“No big deal,” Zimmerman said before that game. “Just catch the ball and throw the ball.”

Uh, nice try, rook. That night, he made two errors. He never played shortstop again.

But man, did he play third. It will forever be a crime that his lone Gold Glove came in 2009 because there was a stretch in which no one played the position any better. His shoulder, though, is ravaged by now, and late in 2014 he finally moved to left field. Damned if it didn’t feel like he was being put out to pasture.

He has played first since 2015, after Adam LaRoche moved on, and has performed just fine there. But once Robinson relented and started him at third on Sept. 11, 2005 — finally allowing for Castilla’s ailing, 38-year-old knees — Zimmerman looked like he would never give the position up. Schneider is now on the coaching staff of the New York Mets and was on the big league staff with Miami in the past. Occasionally, a player or coach will mention Zimmerman and his odd, sidearm throwing motion. It gets Schneider’s back up.

“I wish you guys could’ve f------ seen this guy play third base,” Schneider said. “He was literally one of the best in the game. The play coming in on a bunt barehanded? Compare him to whoever you want to compare him to. Diving to the six-hole, making a catch over his shoulder in fair territory, whatever. He was a special player. I wish to God that he never lost that, that he never got hurt, because he was that much fun to watch at third base.”

Look, he’s not a Hall of Famer. That does not matter. He was twice an all-star, twice the winner of the Silver Slugger as the best hitter at his position. But more than that: He was the face of the franchise when it badly needed one just like his, the kid who answered every question after every loss because there was nowhere else to turn.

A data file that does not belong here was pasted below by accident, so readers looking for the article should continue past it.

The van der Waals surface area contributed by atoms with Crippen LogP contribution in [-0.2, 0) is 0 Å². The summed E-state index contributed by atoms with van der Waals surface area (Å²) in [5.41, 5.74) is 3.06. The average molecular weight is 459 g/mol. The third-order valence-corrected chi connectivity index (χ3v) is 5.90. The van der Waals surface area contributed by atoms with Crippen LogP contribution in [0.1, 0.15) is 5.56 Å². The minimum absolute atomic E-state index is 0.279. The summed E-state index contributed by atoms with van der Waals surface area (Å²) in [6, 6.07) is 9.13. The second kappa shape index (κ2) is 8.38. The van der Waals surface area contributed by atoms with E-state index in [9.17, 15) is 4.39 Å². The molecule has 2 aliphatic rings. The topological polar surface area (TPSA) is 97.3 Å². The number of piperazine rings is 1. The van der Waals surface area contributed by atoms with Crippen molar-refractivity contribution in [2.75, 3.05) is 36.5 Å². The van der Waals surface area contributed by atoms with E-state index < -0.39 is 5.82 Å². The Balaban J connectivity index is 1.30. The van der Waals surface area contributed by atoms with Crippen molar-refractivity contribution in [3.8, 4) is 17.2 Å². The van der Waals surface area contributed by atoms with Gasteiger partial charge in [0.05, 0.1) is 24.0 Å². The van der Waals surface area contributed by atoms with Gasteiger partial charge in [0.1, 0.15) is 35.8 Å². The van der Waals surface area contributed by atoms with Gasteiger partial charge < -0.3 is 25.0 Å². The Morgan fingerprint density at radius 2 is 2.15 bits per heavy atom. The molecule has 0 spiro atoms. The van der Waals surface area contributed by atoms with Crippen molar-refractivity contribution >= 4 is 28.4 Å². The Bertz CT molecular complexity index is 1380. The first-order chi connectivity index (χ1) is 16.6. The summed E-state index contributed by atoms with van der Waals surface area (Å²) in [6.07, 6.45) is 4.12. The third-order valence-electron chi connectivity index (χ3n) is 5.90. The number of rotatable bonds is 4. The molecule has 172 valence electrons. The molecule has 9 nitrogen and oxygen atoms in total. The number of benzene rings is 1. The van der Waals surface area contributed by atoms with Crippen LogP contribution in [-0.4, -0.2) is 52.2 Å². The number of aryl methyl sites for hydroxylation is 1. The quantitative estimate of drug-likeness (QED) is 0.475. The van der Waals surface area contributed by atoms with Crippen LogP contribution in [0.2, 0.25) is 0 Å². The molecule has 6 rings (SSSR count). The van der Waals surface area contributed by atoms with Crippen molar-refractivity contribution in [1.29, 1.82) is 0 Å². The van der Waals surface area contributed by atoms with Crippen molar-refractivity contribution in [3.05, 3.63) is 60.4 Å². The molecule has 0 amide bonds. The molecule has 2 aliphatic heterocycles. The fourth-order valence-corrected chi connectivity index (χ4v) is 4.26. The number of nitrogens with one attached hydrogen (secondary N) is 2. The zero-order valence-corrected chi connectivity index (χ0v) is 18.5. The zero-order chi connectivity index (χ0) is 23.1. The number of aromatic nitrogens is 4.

“We thought, with his leadership and character, he was the kind of person who could be on the cover of all the periodicals,” Bowden said.

And after the Nationals won the World Series in 2019, there he was on the cover of “Sports Illustrated,” arms raised, a mix of exuberance and disbelief on his face, the one player who knew what it was like in the beginning. When the Nationals celebrated that title with a previously unfathomable parade, there he was atop the final bus, riding with the trophy. There he was in July as a cover model for Washingtonian magazine, which felt wholly appropriate given that he’s such a part of the city.

“I’d love to be able to sit here and rip on him here and there,” Schneider said. “I can’t do it. He always did things the right way. I just love how he handles himself. There’s a reason why I hung out with him as much as I did when he was young and why I’m still friends with him now: He’s just such a good guy.”

“Always like talking about Zim,” Knorr said. “Anything for him.”

Maybe it ends this weekend. Maybe it doesn’t. But if you’re at the ballpark and Ryan Zimmerman comes to the plate, don’t let the moment pass. There have been more accomplished athletes in this town and on this team. But none have the career arc that Zim does. He helped bring baseball back into D.C.’s daily consciousness. He grew up here, side-by-side with the fan base. He showed us how to handle both the walk-off bombs and the throws in the dirt. Tip a cap to him against the Red Sox. No one will be handed a role like his again, and no one could fill it like he did.